Watchdog demands Syria explain chemical arsenal

OPCW pressing Syria to explain why it still has four undeclared chemical warfare agents.

Ben Ariel ,

UN chemical weapons experts in Syria
UN chemical weapons experts in Syria

The world's chemical weapons watchdog is pressing Syria to explain why it has four undeclared warfare agents, its head said Wednesday, after an American official accused Damascus of continuing to hoard a toxic stockpile, AFP reported.

Organization for the Prohibition of Chemical Weapons (OPCW) chief Ahmet Uzumcu said that despite previous declarations by Syria, OPCW teams have found indications of five additional chemical agents.

After recent consultations with The Hague-based OPCW's secretariat, Syria "declared research and development of one more chemical agent," Uzumcu said in a report released last week, of which AFP was given a copy on Wednesday.

But "at present, Syria has not yet adequately explained the presence of indicators of four chemical warfare agents," Uzumcu said.

The OPCW chief added that "new information" offered by Damascus has failed to resolve outstanding issues on Syria's chemical warfare program.

"In many instances, such new information presents a considerable change in narrative... from previous information -- or raises new questions," Uzumcu said, according to AFP.

Uzumucu said the OPCW's secretariat believed if Syria's effort continued "without a change in approach" its declaration "is unlikely to yield concrete results."

Syria agreed to destroy its chemical weapons in 2013 under a deal brokered by Moscow and Washington, but the OPCW has since found chlorine has been "systematically and repeatedly" used as a weapon.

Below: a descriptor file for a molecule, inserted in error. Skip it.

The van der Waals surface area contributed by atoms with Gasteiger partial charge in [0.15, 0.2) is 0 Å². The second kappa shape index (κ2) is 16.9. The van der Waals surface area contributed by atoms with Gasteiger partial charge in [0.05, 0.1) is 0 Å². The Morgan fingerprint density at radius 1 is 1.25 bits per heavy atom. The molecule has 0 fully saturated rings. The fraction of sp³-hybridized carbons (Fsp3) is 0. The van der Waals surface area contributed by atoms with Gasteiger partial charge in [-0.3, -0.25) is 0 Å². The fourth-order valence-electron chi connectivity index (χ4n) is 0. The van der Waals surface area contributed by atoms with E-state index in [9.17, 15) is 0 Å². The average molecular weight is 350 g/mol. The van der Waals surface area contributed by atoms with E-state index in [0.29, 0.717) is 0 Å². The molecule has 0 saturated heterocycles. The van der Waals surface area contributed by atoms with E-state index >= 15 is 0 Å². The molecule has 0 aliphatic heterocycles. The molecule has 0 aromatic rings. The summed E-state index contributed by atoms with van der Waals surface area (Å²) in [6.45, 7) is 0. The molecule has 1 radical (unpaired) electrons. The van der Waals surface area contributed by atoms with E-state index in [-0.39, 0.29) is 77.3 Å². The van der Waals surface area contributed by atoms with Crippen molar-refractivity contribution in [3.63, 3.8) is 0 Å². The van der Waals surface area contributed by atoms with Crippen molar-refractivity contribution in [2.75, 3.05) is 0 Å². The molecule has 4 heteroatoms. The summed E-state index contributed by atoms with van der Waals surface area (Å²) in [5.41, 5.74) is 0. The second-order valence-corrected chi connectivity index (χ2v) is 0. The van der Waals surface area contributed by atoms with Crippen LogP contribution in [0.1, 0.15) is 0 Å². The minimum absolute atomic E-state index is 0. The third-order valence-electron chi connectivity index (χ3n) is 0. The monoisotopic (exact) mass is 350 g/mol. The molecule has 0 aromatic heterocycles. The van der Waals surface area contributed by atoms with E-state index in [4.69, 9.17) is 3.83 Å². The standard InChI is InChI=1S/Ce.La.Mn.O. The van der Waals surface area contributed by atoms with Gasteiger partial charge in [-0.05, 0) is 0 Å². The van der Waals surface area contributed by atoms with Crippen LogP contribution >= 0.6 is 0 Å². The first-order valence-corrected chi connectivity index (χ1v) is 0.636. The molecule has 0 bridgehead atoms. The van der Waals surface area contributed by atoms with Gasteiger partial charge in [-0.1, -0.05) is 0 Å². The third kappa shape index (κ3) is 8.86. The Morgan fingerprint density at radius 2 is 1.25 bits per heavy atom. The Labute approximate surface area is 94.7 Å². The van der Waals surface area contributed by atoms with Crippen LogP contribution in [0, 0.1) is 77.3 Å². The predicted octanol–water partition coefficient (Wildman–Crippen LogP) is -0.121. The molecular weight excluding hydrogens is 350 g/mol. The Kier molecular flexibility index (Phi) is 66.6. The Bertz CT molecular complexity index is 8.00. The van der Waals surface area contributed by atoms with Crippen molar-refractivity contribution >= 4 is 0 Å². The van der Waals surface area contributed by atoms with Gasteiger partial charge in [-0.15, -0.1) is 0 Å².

Government and opposition forces have denied using chlorine and have accused each other of doing so.

The government argues that claims that it used chemical weapons are only meant to " serve political agendas".

The removal of the chemical weapons in 2013 was the result of an historic deal that averted threatened American air strikes against Damascus after a sarin gas in August that year on rebel-held areas near Damascus that was blamed by the West and the opposition on Syrian President Bashar Al-Assad's regime.

But on Tuesday, the U.S. permanent representative to the OPCW voiced frustration with Syria's perceived lack of cooperation in the process to verify its chemical arsenal.

Kenneth Ward said the OPCW's latest findings were "indicative of (the) production, weaponization and storage of chemical warfare agent by the Syrian military."

This "has never been acknowledged by the Syrian government," Ward said in an address at OPCW, obtained by AFP on Wednesday.

"We therefore remain very concerned that chemical warfare agent and associated munitions, subject to declaration and destruction, have been illicitly retained by Syria," he said.

In January, the OPCW announced that all Syria's declared chemical arms had been completely destroyed, despite concerns that sarin gas and other chemical weapons were still being unleashed in the country's complex civil war that has so far killed more than 280,000 people.

Ward, in a strongly-worded statement, said there was a "body of evidence indicating that Syria never truly accepted the obligations or ideals of the Chemical Warfare Convention."

"For more than two years, the (OPCW's) Secretariat and Council provided Syria with an opportunity to instill international confidence that it had renounced chemical weapons," said Ward, according to AFP.

"Syria has not only squandered that opportunity, it has cynically exploited it," he charged.